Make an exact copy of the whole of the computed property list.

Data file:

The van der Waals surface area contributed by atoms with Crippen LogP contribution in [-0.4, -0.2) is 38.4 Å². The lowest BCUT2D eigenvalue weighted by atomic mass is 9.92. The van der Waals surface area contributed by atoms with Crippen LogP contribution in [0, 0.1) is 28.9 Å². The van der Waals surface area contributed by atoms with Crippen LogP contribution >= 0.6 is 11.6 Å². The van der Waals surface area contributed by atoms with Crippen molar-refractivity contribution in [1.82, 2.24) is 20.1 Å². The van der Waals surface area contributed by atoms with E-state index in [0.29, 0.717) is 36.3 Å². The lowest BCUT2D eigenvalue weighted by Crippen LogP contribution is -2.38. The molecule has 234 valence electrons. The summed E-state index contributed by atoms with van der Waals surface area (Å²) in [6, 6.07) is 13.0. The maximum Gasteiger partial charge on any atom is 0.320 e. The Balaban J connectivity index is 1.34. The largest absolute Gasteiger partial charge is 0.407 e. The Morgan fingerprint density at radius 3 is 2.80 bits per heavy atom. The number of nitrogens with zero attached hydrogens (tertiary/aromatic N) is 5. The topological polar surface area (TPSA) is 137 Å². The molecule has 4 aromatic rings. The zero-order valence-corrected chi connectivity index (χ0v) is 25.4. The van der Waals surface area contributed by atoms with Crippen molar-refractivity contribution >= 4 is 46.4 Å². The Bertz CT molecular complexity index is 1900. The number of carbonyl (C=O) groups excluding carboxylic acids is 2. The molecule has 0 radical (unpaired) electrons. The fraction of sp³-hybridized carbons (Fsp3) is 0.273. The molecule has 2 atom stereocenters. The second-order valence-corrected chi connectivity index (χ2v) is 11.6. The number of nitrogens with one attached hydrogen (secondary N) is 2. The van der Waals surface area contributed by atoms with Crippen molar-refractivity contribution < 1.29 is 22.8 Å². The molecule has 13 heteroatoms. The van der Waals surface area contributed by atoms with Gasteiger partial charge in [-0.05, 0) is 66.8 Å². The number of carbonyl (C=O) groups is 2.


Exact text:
The van der Waals surface area contributed by atoms with Crippen LogP contribution in [-0.4, -0.2) is 38.4 Å². The lowest BCUT2D eigenvalue weighted by atomic mass is 9.92. The van der Waals surface area contributed by atoms with Crippen LogP contribution in [0, 0.1) is 28.9 Å². The van der Waals surface area contributed by atoms with Crippen LogP contribution >= 0.6 is 11.6 Å². The van der Waals surface area contributed by atoms with Crippen molar-refractivity contribution in [1.82, 2.24) is 20.1 Å². The van der Waals surface area contributed by atoms with E-state index in [0.29, 0.717) is 36.3 Å². The lowest BCUT2D eigenvalue weighted by Crippen LogP contribution is -2.38. The molecule has 234 valence electrons. The summed E-state index contributed by atoms with van der Waals surface area (Å²) in [6, 6.07) is 13.0. The maximum Gasteiger partial charge on any atom is 0.320 e. The Balaban J connectivity index is 1.34. The largest absolute Gasteiger partial charge is 0.407 e. The Morgan fingerprint density at radius 3 is 2.80 bits per heavy atom. The number of nitrogens with zero attached hydrogens (tertiary/aromatic N) is 5. The topological polar surface area (TPSA) is 137 Å². The molecule has 4 aromatic rings. The zero-order valence-corrected chi connectivity index (χ0v) is 25.4. The van der Waals surface area contributed by atoms with Crippen molar-refractivity contribution >= 4 is 46.4 Å². The Bertz CT molecular complexity index is 1900. The number of carbonyl (C=O) groups excluding carboxylic acids is 2. The molecule has 0 radical (unpaired) electrons. The fraction of sp³-hybridized carbons (Fsp3) is 0.273. The molecule has 2 atom stereocenters. The second-order valence-corrected chi connectivity index (χ2v) is 11.6. The number of nitrogens with one attached hydrogen (secondary N) is 2. The van der Waals surface area contributed by atoms with Crippen molar-refractivity contribution < 1.29 is 22.8 Å². The molecule has 13 heteroatoms. The van der Waals surface area contributed by atoms with Gasteiger partial charge in [-0.05, 0) is 66.8 Å². The number of carbonyl (C=O) groups is 2.